ISLAMABAD (Information) – Anti-government protesters in Pakistan blocked a key freeway linking the nation to Afghanistan on Wednesday, as a part of what they known as the “second part” of motion aimed toward ousting Prime Minister Imran Khan.
Automobiles are seen after they have been stopped on a freeway linking the nation’s southwest area with Afghanistan, through the second part of so-called Azadi March (Freedom March), known as by the opposition to protest in opposition to the federal government of Prime Minister Imran Khan, in Qilla Abdullah close to Quetta, Pakistan November 13, 2019. Information/Stringer
The protests, led by Fazl-ur-Rehman, head of the conservative Jamiat Ulema-i-Islam (F) occasion, started with the “Azadi” (freedom) March on Oct. 27 from the southern metropolis of Karachi.
Tens of 1000’s of protesters reached the capital Islamabad on Oct. 31, the place they’ve been holding a sit-in on its major freeway demanding Khan’s resignation and a contemporary election, over allegations of electoral fraud and mismanagement of the economic system – accusations the federal government denies.
JUI-F employees holding occasion flags blocked the Quetta–Chaman freeway within the west of the nation with a sit-in on Wednesday, leading to an extended queue of vans laden with items, footage from personal information channels confirmed.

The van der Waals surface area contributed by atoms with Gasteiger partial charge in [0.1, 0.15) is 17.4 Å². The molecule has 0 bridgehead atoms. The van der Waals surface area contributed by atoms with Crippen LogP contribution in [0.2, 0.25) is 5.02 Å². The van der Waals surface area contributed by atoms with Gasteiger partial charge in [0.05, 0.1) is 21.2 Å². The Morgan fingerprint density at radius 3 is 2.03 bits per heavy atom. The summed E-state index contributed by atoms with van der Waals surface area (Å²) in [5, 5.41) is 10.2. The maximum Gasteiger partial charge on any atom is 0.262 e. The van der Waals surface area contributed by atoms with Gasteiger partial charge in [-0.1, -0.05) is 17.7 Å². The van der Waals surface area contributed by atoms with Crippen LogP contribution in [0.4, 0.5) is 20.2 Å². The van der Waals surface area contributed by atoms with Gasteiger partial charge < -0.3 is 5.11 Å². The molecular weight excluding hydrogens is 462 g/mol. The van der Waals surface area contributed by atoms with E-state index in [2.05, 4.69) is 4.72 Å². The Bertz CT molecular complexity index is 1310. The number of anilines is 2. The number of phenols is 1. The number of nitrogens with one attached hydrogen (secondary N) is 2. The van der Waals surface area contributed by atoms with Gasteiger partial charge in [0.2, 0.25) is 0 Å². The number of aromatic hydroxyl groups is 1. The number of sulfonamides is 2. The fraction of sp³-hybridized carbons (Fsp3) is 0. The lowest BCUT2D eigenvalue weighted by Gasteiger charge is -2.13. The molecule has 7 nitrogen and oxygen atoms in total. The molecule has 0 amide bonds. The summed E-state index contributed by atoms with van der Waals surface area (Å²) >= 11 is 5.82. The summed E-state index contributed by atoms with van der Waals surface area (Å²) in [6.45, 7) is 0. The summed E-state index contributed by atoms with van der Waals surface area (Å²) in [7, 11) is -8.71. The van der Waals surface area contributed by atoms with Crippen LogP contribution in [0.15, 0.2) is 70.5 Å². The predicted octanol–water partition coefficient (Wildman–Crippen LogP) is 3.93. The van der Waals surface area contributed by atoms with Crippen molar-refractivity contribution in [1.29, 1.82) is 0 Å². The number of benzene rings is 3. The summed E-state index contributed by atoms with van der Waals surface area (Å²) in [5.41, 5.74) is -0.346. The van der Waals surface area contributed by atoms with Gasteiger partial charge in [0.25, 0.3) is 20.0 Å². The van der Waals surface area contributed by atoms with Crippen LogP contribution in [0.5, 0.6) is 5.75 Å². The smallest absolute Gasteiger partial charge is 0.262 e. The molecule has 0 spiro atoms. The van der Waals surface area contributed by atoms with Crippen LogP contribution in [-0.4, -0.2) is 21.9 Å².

“I announce ‘Plan B’ from tomorrow,” Rehman mentioned in a speech to supporters in Islamabad on Tuesday night time.
The plan envisages blocking a number of of Pakistan’s highways and finally a national lockdown, Akram Durrani, a senior determine in JUI-F, beforehand informed reporters.
Rehman is a veteran politician who can mobilize vital help in spiritual circles throughout the nation. His marketing campaign is the primary concerted opposition problem that cricket star-turned-politician Khan has confronted since he received a common election final 12 months, promising to finish corruption and create jobs for the poor.
The protests come as the federal government is battling excessive inflation and a sluggish economic system.
Khan ran on a platform of financial reform, however his authorities – like a lot of its predecessors – was pressured to show to the Worldwide Financial Fund for a $6 billion bailout in July.
The opposition says Khan’s authorities is illegitimate and is being propped up by the navy, which has dominated Pakistan for about half of its historical past and units safety and overseas coverage.
The navy denies meddling in politics and Khan has dismissed the calls to step down.
Reporting by Syed Raza Hassan in Islamabad; Enhancing by Alasdair Pal and Alex Richardson